Thinking of Having A Baby? Have You Considered a Midwife?

Expectant parents are faced with a wide range of questions. What should we name the baby? Which crib should we get? Breast or bottle feeding? The questions go on and on.

One important question is: Who should deliver the baby? One option is to work with a midwife throughout your pregnancy, delivery and after.

What is A Midwife?

A midwife is a specialty trained healthcare professional that helps mothers have a healthy pregnancy and delivery through comprehensive preconception and prenatal care. Midwives educate, coach and encourage expectant parents throughout the pregnancy, birth and beyond.

Choosing A Midwife

Be informed when selecting an obstetrics provider. Talk with others you may know who have used a midwife, and visit with the midwife before you make your choice to ensure you have a good rapport. You’ll be working closely together throughout the pregnancy.

There are different levels of midwife training and experience. Ask individuals you’re considering what their educational and training background is. Here’s an overview of some key differences:

Certified Nurse Midwife (CNM) — Licensed, independent healthcare providers that have earned a master’s degree from an accredited midwifery program and passed the National Certification Examination of the American College of Nurse-Midwives to become board certified. Can be legally licensed in all states.

Certified Midwife (CM) — Have also completed a master’s level, nationally accredited midwifery program. A nursing degree is not required. They are authorized to practice in Delaware, Missouri, New Jersey, New York and Rhode Island.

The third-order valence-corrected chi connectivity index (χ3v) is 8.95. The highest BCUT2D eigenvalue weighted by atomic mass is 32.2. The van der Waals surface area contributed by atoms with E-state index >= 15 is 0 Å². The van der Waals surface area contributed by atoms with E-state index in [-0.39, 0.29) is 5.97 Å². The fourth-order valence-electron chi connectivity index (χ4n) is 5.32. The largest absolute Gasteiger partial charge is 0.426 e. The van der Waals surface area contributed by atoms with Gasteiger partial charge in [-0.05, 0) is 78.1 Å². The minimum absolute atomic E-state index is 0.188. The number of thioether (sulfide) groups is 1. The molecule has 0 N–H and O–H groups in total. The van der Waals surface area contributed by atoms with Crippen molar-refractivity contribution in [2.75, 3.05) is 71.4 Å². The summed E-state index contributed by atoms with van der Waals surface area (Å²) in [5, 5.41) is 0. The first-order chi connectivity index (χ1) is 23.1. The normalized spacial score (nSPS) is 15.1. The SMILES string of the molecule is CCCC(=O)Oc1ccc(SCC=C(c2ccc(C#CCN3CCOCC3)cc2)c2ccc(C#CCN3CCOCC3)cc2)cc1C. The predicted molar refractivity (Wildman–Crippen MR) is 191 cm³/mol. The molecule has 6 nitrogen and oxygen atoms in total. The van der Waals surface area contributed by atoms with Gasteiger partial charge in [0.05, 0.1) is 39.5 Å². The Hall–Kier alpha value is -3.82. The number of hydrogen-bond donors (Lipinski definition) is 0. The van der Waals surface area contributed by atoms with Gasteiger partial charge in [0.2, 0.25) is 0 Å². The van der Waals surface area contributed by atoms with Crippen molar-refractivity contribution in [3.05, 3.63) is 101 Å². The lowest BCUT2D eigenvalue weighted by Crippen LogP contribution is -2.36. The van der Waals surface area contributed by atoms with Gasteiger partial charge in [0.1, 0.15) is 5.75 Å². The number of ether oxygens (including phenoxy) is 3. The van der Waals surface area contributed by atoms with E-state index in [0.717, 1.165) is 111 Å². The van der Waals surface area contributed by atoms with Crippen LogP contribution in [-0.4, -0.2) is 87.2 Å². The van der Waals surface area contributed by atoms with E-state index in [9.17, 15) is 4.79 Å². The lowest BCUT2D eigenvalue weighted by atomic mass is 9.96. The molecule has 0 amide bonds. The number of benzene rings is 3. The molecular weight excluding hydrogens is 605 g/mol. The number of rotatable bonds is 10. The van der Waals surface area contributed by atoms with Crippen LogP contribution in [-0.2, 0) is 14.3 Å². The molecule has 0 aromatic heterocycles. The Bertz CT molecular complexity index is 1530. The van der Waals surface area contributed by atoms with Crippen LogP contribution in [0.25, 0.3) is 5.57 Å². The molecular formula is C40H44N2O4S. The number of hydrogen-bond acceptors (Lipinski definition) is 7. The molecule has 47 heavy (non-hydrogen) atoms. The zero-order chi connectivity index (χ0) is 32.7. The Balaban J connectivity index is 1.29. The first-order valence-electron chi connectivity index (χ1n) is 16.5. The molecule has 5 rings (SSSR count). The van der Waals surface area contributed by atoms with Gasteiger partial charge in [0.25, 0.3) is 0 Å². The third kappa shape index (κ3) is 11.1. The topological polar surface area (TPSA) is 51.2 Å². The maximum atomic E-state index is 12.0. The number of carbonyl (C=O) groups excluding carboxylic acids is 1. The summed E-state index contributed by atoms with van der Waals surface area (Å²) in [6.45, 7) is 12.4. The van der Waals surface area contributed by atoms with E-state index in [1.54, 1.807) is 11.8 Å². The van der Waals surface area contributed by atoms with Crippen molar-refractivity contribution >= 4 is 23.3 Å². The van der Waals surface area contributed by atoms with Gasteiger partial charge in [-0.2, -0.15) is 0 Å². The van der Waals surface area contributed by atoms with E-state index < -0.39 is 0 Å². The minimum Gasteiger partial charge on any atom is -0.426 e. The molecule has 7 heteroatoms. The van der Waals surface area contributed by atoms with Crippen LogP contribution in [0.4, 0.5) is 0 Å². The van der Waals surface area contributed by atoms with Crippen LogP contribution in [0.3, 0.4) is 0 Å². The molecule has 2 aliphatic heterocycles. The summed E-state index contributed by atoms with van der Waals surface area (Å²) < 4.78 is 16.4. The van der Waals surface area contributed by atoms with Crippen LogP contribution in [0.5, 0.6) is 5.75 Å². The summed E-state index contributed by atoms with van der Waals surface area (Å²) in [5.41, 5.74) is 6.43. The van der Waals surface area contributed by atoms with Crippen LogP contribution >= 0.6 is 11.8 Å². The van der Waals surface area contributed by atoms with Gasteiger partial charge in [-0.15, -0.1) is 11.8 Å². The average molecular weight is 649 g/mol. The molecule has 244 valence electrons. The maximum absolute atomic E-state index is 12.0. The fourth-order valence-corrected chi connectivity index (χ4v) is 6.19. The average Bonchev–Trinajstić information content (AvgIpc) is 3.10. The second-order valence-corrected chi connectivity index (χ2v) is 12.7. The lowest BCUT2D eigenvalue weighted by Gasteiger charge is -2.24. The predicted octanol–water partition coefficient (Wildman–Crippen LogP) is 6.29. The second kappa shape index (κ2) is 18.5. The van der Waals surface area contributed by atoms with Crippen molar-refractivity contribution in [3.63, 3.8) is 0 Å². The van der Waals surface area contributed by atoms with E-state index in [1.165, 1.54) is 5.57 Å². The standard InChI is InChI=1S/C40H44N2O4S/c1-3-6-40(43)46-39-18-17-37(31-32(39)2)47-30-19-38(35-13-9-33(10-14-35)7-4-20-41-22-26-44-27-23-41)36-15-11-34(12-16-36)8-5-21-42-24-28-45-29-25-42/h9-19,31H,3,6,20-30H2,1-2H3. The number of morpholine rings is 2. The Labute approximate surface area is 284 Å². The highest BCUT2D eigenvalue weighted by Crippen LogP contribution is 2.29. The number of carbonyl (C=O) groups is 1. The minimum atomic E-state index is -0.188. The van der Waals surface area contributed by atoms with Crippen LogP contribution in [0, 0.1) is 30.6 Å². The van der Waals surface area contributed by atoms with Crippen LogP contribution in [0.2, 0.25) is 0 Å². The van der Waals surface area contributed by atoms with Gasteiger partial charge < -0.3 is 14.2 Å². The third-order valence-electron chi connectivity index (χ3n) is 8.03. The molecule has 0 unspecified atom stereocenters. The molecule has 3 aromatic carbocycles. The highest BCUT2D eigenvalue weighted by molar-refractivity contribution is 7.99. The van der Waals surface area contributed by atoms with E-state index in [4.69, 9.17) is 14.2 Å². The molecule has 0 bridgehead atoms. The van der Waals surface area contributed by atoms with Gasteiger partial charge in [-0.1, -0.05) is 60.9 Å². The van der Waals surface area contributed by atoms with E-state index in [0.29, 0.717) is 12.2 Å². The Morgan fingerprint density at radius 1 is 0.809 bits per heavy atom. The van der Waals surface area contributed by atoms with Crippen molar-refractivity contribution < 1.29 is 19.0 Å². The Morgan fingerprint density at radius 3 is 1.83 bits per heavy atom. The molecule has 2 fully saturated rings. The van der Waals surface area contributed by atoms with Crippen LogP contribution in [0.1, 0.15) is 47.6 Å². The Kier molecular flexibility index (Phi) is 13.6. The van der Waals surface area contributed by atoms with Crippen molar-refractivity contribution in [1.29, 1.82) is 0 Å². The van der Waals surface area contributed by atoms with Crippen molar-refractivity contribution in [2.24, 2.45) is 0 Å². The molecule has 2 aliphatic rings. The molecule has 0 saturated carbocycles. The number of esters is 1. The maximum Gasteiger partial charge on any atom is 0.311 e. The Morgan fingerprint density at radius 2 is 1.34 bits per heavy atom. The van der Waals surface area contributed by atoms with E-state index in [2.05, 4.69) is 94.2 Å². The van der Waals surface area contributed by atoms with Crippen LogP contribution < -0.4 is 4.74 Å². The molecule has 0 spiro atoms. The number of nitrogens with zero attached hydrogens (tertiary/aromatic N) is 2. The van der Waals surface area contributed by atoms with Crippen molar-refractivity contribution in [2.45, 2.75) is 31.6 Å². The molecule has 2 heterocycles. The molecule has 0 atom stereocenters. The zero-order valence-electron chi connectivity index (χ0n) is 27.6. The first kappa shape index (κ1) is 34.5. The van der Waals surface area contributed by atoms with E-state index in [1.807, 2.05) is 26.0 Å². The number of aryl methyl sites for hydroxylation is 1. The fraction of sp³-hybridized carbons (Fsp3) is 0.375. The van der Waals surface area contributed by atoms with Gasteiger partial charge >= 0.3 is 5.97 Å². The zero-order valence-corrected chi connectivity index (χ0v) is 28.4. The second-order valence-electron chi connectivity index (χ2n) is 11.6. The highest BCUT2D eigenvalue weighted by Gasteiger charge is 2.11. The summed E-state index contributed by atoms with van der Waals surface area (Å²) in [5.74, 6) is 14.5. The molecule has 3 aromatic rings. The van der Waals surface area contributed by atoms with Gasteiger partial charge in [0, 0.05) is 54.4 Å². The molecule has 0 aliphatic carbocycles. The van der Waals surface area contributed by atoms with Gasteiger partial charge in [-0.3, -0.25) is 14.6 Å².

Direct-entry or lay midwife — Education and licensing requirements vary by state. A nursing degree is not required. Direct-entry midwives are licensed or regulated in 21 states, including Wisconsin. Direct-entry midwives are not regulated in Illinois or Michigan.

Is A Midwife Right for Me?

Midwives typically care for pregnant women who are healthy and can expect an uncomplicated pregnancy and birth. The midwife works with a collaborating physician throughout the pregnancy. If a woman is considered high risk or if problems come up during pregnancy or birth, the midwife will consult the physician to ensure the safety of the mother and baby.

Qualified midwives’ patients receive extensive prenatal care, diagnostic testing consistent with national guidelines and a safe, secure delivery in a hospital. Your midwife may discuss various options for you to remain comfortable throughout the pregnancy and birth including massage, hydrotherapy and acupressure.

The midwife provides one-on-one coaching and support throughout the labor and delivery process. With the appropriate training and credentials, a midwife can also prescribe medications. Labor epidurals are available to midwife patients. If a Cesarean delivery is necessary, CNMs can assist a physician with the surgery.

As you consider pregnancy or plan for it, keep in mind that birth is a natural, common occurrence that calls for patience, strength and endurance. A midwife’s role is to help you welcome your new baby according to Mother Nature’s well-conceived plan.

Meet the Author

Lindsay Rebecca Bahn, CNM is a certified nurse midwife at the Aurora Health Center in Oshkosh, WI.

Read more posts from this author

The information presented in this site is intended for general information and educational purposes. It is not intended to replace the advice of your own physician. Contact your physician if you believe you have a health problem.

Never Miss a Post

Get our weekly digest of health & wellness tips

  • Never Miss a Post

  • Get our weekly digest of health & wellness tips

Success! Look for an email from us soon.

Recent Posts

10 Ways to Enhance Breast Health, Cut Cancer Risks

8 Ways to Reduce the Risks of Birth Defects

What’s the Difference? Natural Delivery or C-section

Find a Doctor Find a Location myAurora